Arch of Septimius Severus - a triumphal arch in Rome
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Arch of Septimius Severus

The reliefs on the arch of Septimius Severus show victories over the Parthians. The men who carved this arch, unlike those who carved the Arch of Titus, used stone drills to cut away the stone, creating areas of high contrast darkness and light.

Over the carvings there was an inscription with gleaming bronze letters, but the bronze has been stolen away, and only the nail holes and grooves for the letters are still there. That's enough for us to read the inscription, and also for us to see where Septimius Severus' son Caracalla, when he became emperor and killed his brother Geta, had his brother's name scratched out of the inscription. Can you see it on the third line from the bottom?


Learn by doing: building a Roman arch
Arch of Constantine

Bibliography and further reading about the Arch of Septimius Severus:

The Colosseum & the Roman Forum, by Martyn Whittock (2002). Easy reading.

The Roman Forum, by Michael Grant (1970). Out of date, but Michael Grant is an entertaining writer with a simple style which teenagers may appreciate.

Ancient Roman Art, by Susie Hodge (1998). Easy reading.

Roman Art: Romulus to Constantine, by Nancy and Andrew Ramage (4th Edition 2004). The standard textbook.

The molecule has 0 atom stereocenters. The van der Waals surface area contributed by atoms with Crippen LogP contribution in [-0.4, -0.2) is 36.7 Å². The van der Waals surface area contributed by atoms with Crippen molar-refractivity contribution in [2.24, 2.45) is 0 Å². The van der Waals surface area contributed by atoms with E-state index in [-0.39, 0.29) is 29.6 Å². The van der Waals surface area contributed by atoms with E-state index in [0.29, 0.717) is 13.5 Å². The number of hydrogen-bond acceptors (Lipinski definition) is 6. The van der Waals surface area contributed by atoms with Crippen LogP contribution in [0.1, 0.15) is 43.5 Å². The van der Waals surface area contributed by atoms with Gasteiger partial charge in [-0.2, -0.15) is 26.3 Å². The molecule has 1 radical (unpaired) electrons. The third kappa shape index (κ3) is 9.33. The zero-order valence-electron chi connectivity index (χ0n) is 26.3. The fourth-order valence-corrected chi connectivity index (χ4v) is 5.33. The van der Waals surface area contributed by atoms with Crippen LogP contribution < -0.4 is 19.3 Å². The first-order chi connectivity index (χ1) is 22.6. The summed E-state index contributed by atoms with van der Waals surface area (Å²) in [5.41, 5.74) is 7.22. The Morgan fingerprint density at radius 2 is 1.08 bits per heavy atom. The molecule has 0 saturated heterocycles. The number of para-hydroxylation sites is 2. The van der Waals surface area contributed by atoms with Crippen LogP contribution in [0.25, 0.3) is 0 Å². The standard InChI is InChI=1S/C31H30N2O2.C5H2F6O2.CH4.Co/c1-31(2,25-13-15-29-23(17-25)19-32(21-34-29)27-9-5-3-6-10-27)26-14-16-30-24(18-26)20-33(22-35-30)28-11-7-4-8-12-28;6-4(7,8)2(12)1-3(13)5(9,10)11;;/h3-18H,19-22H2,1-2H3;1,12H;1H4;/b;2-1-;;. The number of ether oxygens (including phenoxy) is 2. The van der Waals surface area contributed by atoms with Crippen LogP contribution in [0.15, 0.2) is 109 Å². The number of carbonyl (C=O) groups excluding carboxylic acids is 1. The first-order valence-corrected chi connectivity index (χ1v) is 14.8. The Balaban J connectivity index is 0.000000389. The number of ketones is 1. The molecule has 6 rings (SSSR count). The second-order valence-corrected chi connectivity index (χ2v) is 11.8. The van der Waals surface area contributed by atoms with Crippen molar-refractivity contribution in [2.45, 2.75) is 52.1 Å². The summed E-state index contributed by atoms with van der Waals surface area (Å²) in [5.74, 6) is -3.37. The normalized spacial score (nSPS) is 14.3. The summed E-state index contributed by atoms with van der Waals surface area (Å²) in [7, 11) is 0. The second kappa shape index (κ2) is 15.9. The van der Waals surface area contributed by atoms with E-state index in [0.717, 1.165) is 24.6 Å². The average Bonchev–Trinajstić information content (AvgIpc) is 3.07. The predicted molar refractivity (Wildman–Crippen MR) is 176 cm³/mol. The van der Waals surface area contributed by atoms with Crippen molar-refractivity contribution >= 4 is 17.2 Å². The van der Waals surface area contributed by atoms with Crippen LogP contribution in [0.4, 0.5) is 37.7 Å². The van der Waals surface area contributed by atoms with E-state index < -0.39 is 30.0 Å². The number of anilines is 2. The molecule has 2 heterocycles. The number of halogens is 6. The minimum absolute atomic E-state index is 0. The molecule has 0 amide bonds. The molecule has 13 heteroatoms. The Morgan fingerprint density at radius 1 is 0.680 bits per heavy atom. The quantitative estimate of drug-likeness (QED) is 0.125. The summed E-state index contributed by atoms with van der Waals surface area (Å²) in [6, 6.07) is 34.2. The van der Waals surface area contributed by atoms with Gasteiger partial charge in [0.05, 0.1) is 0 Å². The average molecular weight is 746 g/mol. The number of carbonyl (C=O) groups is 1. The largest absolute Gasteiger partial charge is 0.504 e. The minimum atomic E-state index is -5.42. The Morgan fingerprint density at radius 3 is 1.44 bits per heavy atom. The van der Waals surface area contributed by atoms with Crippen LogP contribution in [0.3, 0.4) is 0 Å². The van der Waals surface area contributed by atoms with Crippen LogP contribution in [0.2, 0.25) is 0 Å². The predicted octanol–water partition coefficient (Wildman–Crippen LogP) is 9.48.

The Arch of Septimius Severus in the Roman Forum, by R. Brilliant (1987). Unfortunately out of print, but libraries should still be able to get it.

Arch of Titus
Arch of Constantine
More about Roman Art
Ancient Rome
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Karen Carr is Associate Professor Emerita, Department of History, Portland State University. She holds a doctorate in Classical Art and Archaeology from the University of Michigan. Follow her on Instagram, Pinterest, or Twitter, or buy her book, Vandals to Visigoths.
Karen Carr is Associate Professor Emerita, Department of History, Portland State University. She holds a doctorate in Classical Art and Archaeology from the University of Michigan. Follow her on Instagram or Twitter, or buy her book, Vandals to Visigoths.
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